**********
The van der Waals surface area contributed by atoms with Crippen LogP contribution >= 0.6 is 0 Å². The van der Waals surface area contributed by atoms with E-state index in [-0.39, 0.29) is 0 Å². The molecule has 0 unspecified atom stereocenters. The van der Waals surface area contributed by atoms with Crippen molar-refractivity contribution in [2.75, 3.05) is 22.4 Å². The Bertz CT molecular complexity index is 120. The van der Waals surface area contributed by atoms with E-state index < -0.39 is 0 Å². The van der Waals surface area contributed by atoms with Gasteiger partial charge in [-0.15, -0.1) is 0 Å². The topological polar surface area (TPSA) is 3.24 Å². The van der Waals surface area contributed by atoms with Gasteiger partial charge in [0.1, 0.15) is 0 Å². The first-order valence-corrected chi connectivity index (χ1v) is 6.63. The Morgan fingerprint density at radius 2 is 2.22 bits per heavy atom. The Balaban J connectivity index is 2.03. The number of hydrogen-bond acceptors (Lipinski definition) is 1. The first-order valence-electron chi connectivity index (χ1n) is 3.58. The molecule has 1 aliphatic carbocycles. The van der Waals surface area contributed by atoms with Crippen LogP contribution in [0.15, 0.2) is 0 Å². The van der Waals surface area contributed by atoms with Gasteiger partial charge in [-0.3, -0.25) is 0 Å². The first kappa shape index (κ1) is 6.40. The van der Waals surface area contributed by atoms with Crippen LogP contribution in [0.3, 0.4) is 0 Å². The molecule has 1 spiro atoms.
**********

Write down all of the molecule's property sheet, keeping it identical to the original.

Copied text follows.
The van der Waals surface area contributed by atoms with Crippen LogP contribution >= 0.6 is 0 Å². The van der Waals surface area contributed by atoms with E-state index in [-0.39, 0.29) is 0 Å². The molecule has 0 unspecified atom stereocenters. The van der Waals surface area contributed by atoms with Crippen molar-refractivity contribution in [2.75, 3.05) is 22.4 Å². The Bertz CT molecular complexity index is 120. The van der Waals surface area contributed by atoms with E-state index < -0.39 is 0 Å². The van der Waals surface area contributed by atoms with Gasteiger partial charge in [-0.15, -0.1) is 0 Å². The topological polar surface area (TPSA) is 3.24 Å². The van der Waals surface area contributed by atoms with Gasteiger partial charge in [0.1, 0.15) is 0 Å². The first-order valence-corrected chi connectivity index (χ1v) is 6.63. The Morgan fingerprint density at radius 2 is 2.22 bits per heavy atom. The Balaban J connectivity index is 2.03. The number of hydrogen-bond acceptors (Lipinski definition) is 1. The first-order valence-electron chi connectivity index (χ1n) is 3.58. The molecule has 1 aliphatic carbocycles. The van der Waals surface area contributed by atoms with Crippen LogP contribution in [0.15, 0.2) is 0 Å². The van der Waals surface area contributed by atoms with Gasteiger partial charge in [-0.3, -0.25) is 0 Å². The first kappa shape index (κ1) is 6.40. The van der Waals surface area contributed by atoms with Crippen LogP contribution in [0.3, 0.4) is 0 Å². The molecule has 1 spiro atoms.